However, predicting the results of the vote is common in old democracies as long as the candidates have a readiness for victory and failure, but it can cause political crisis in context of Afghanistan. Unfortunately, the supporters of some candidates try to highlight the favorable votes and hide the unfavorable votes. As a result, the preconceptions of election victory in Afghanistan’s nascent democracy can lead to unpleasant consequences. In addition to above mention issues, such prejudices may make a candidate’s fans happy, but if proven wrong, they could seriously undermine the credibility and independence of election commissions.
The face-book users release different statistics while the IEC could not determine the voter ceiling yet. The Independent Election Commission (IEC) has announced that the staffs of the commission have counted more than 2.196 million votes in 3736 polling stations across the country. The IEC officials told reporters late on Sunday that 2,196,436 voters cast ballots in 3,736 polling stations out of 5373 which were active during Saturday’s presidential elections. The officials further added that the election commission expects to receive data regarding 786 polling stations in the near future.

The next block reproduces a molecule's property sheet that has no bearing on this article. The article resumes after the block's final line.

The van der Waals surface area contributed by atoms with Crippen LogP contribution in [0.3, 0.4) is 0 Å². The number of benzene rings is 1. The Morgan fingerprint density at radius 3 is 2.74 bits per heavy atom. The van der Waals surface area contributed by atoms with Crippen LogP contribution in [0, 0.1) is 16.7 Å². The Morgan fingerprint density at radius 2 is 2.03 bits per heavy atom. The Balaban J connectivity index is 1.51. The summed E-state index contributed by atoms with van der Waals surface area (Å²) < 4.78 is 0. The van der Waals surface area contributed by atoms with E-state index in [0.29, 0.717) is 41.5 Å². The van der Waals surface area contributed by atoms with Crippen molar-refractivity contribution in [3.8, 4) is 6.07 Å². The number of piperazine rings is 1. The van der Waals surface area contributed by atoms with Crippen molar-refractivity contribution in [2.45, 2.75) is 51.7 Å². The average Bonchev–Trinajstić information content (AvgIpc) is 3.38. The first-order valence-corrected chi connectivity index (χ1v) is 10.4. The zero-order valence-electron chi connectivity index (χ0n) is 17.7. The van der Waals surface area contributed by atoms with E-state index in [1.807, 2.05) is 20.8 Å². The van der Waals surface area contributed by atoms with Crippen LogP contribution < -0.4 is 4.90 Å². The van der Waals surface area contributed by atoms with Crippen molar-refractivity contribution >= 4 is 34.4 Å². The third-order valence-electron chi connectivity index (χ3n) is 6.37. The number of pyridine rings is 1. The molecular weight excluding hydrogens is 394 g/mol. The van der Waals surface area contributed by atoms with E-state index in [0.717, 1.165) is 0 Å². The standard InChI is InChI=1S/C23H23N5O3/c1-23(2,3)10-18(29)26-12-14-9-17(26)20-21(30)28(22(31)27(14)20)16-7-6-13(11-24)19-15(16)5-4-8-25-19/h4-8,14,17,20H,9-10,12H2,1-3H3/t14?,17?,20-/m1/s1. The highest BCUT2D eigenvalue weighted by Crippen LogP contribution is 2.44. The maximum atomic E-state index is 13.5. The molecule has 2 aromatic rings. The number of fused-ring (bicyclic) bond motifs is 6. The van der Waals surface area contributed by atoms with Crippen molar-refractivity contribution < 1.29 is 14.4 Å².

According to a separate report, all the election results have not transmitted to the IEC headquarters due to the lack of telecommunications services in some provinces. Prior to that, however, Independent Election Commission Chairman, Hawa Alam Nuristani, had said they would announce the voter ceiling within two days after the election. Accordance with findings of election monitoring bodies, the telecommunications networks were cut off in 12 provinces on Election Day, making polling stations unable to contact provincial offices or the headquarters of the Independent Election Commission. However, some reports indicate that the process of transferring sensitive and non-sensitive election materials began from polling stations to provincial offices.
Based on the election calendar, the IEC is required to announce the preliminary results of the presidential election twenty days after polling day. Thus, the calendar also obliges the IEC to announce the final results of the presidential election about 40 days after Election Day. In accordance with the Independent Electoral Complaints Commission, any kinds of prejudice about election result are against election law and called election offence. As quoted from 8am, the Independent Electoral Complaints Commission spokeswoman told the Morning News that no candidate has the right to make baseless bias before announcing the final results. She further added that the pervasion of such prejudices is counted election offence and will have legal consequences in accordance with Article 98 of the Electoral Code.

Mohammad Zahir Akbari is the permanent writer of the Daily Outlook Afghanistan. He can be reached at mohammadzahirakbari@gmail.com